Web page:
Journal of Gerontological Nursing

Guest Editorial Free

Does Health Care Technology Work for or Against Older Adults?

Harleah G. Buck, PhD, RN, FPCN, FAAN

Technology is touted as a means of achieving the triple aim in health care: to deliver better care to more people at lower costs (Kvedar, Coye, & Everett, 2014). The American Geriatrics Society Expert Panel on Person-Centered Care (2015)—although not mentioning health care technology explicitly—identified continual information sharing and integrated communication as essential to achieving person-centered care. This sharing and integration can only be accomplished via technological means. Technology is also put forward as the answer to workforce shortages, complex chronic illness home management, and historic health equity issues (e.g., rural and urban access to care) (Kvedar et al., 2014). Many of these issues disproportionately affect older adults, but does the push toward technology-based health care consider the needs or desires of older adults, the primary users of health care? Examining and implementing the principles of gerontechnology may help. Gerontechnology began in the late 1990s when gerontologists and technology experts met to design and develop technology that supported aging in place (Bouma, Fozard, Bouwhuis, & Taipale, 2007). Their stated goal was to facilitate goal attainment and improve life satisfaction for older adults using technology (Bouma et al., 2007). But what are the practical implications of this goal?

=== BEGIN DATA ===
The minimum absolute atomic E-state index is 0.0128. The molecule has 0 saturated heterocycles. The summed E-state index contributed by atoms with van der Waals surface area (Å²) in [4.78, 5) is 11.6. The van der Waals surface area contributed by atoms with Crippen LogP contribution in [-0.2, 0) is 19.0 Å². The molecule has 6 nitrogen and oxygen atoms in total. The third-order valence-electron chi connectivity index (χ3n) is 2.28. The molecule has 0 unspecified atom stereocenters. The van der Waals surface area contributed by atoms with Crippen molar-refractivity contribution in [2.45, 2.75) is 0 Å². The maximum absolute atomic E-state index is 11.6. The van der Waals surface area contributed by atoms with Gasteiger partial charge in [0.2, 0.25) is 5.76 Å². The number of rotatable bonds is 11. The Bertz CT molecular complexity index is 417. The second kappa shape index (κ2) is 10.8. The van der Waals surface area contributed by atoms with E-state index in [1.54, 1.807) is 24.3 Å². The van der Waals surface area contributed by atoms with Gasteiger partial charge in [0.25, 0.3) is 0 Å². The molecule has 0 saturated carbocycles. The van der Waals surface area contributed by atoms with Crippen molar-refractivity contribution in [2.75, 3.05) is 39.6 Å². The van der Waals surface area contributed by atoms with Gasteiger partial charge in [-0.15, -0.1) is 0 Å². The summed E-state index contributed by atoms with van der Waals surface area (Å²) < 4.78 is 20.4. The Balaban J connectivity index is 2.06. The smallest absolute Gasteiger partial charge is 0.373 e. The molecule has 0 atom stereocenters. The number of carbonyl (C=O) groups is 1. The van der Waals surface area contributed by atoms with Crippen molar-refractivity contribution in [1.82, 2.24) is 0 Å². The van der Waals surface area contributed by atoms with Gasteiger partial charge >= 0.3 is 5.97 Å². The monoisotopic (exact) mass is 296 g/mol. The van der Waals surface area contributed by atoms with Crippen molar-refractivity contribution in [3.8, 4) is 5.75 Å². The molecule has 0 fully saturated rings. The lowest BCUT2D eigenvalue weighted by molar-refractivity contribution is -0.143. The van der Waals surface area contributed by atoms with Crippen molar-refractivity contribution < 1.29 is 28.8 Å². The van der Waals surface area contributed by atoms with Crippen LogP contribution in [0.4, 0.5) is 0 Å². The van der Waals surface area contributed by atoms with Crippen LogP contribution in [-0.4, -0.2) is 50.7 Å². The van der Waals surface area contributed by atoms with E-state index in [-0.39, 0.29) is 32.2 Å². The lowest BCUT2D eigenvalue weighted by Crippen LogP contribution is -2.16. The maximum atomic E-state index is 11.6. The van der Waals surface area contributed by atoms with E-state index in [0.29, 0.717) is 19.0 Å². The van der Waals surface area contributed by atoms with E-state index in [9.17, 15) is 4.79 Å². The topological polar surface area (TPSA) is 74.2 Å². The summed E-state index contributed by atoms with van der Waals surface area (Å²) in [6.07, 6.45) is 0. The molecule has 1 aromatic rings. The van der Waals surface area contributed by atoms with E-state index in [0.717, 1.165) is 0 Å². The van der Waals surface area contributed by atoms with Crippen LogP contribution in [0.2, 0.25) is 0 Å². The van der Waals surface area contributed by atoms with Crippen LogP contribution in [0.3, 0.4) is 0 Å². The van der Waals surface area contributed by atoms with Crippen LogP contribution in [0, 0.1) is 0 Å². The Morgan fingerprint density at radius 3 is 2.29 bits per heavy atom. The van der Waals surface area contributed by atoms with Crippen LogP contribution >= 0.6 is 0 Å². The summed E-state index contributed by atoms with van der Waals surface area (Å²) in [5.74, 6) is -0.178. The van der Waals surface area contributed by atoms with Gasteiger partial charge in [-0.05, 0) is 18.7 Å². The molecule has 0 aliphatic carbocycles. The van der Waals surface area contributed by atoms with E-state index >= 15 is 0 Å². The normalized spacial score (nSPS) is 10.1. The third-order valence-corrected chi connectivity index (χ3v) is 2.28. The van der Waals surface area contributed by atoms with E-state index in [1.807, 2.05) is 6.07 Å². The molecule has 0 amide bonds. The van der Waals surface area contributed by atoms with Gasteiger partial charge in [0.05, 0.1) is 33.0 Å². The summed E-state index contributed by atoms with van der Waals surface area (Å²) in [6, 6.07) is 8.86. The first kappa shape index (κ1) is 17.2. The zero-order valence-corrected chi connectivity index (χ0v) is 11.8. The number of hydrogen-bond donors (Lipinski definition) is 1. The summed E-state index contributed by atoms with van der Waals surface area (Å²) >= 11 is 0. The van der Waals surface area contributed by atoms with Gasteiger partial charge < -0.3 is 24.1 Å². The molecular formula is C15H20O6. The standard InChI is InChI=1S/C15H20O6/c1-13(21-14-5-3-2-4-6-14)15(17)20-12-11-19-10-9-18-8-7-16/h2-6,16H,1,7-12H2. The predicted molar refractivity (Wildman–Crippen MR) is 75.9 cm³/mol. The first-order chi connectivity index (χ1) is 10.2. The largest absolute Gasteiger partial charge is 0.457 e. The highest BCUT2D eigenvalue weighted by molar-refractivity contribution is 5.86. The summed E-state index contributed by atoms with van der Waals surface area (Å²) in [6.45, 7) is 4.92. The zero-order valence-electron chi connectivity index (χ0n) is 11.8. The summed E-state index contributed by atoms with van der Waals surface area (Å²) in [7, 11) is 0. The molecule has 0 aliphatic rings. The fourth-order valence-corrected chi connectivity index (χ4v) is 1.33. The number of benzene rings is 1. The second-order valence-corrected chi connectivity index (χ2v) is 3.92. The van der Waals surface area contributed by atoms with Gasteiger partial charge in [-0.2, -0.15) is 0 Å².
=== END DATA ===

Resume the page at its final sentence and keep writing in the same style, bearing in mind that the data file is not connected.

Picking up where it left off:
This question came to me as I had a recent opportunity to observe older adults using a tablet-based self-management application (app) during a pilot study. This was the second round of testing the app. The interprofessional development team was intentional during the design phase to account for normal aging limitations. Special considerations, such as vision, hearing, and physical limitations, were considered. The team developed a series of simple screen prompts and used large fonts and bright colors that carefully led a novel user through the app. An “Ikea®-like” hard copy manual was developed, which showed screenshots of the tablet with instructions in large size font. The team then created a 5-minute introductory video that showed an older adult using the tablet at home with voice-over directions. After a successful proof-of-concept trial (Lloyd et al., 2017), participants were interviewed and reported a positive experience with the technology and made suggestions for additional features (Buck et al., 2017). The team was then ready to test the intervention again in a different part of the country, but two relatively minor changes were made: one was for pragmatic reasons and the second was required by the setting. To improve intervention scalability by decreasing cost, the decision was made to change from a 9.7- to 7-inch tablet. The new 7-inch tablet also had a two-factor authentication (i.e., two logins), as required by the new institutional review board. The change I observed in participants' responses was striking. As in the earlier study, participants were motivated to participate after viewing the video. However, when given the tablets, things unraveled. Successfully logging in twice was onerous and several refused to participate further. For those participants who cleared this first hurdle, the smaller screen was the next barrier—they reported not being able to see the information clearly despite the font size having been adjusted to match the size of the earlier testing. The technology did not meet gerontechnology benchmarks—neither participants' goals nor life satisfaction was improved by the technology. The team was focused on developing technology that older adults would use but something went wrong. What were seemingly small changes were deal breakers to participants. So how do we make sure that we achieve different outcomes in the future?